By John Richardson
ONE should be careful about reading too much into the above margins for February as, of course, there was very little trading activity because of Chinese New Year (CNY), whilst oil and therefore naphtha prices increased.
But the poor performances in December and January in Southeast and Northeast Asia, despite the rally in global equity and commodity markets, suggest that the real economy has yet to fully reflect the new “risk on” sentiment.
Middle East and US producers will have made good or very good money in January-December as a result of their feedstock advantages. They always do.
But in a genuinely tight market the higher cost producers benefit as well, which is why the above chart is significant.
This week will be crucial as activity picks up post-CNY. Improvements in pricing, along with perhaps margins, seem likely as there is often a post-holiday bounce.
But we worry that:
*The weak performance in December-January occurred despite a big loss of PE production due to turnarounds and outages. This indicates that demand was lower than the financial markets want us to believe. PE production is expected to be 1.5m tonnes higher in 2013 compared with last year as turnarounds and outages end and new capacity comes on-stream.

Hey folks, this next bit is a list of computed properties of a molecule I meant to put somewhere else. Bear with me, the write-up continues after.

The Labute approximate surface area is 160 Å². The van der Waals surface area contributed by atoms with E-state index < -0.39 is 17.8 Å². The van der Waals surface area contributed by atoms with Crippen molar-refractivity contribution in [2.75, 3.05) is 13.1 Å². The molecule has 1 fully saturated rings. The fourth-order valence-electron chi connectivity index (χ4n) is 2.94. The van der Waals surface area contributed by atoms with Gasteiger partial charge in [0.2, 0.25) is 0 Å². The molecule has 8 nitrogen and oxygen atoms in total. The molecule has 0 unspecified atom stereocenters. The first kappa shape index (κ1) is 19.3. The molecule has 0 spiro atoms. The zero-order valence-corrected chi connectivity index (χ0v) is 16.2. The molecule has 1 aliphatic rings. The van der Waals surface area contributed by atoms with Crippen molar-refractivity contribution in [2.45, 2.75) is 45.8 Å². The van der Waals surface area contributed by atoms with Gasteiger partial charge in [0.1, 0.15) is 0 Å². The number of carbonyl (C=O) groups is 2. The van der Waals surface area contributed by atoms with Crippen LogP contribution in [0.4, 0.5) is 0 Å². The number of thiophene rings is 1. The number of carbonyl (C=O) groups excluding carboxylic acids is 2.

*Post-CNY, China’s small and medium-sized enterprises (SMEs) could struggle to ramp-up production as a result of labour shortages.
*The SMEs are likely to have to accede to demands for higher wages in an attempt to relieve labour shortages. This will further squeeze their margins, which are already under pressure from more expensive oil and therefore fuel and resin prices.
It will take a while to put any post-CNY markets recovery into the proper context.
Proper context is crucial because influential people have put an awful lot of money, and their reputations, into the notion that we have entered a sustained recovery. They will, as a result, keep making a great deal of noise about how everything is back on track.
We suggest noise reduction headphones.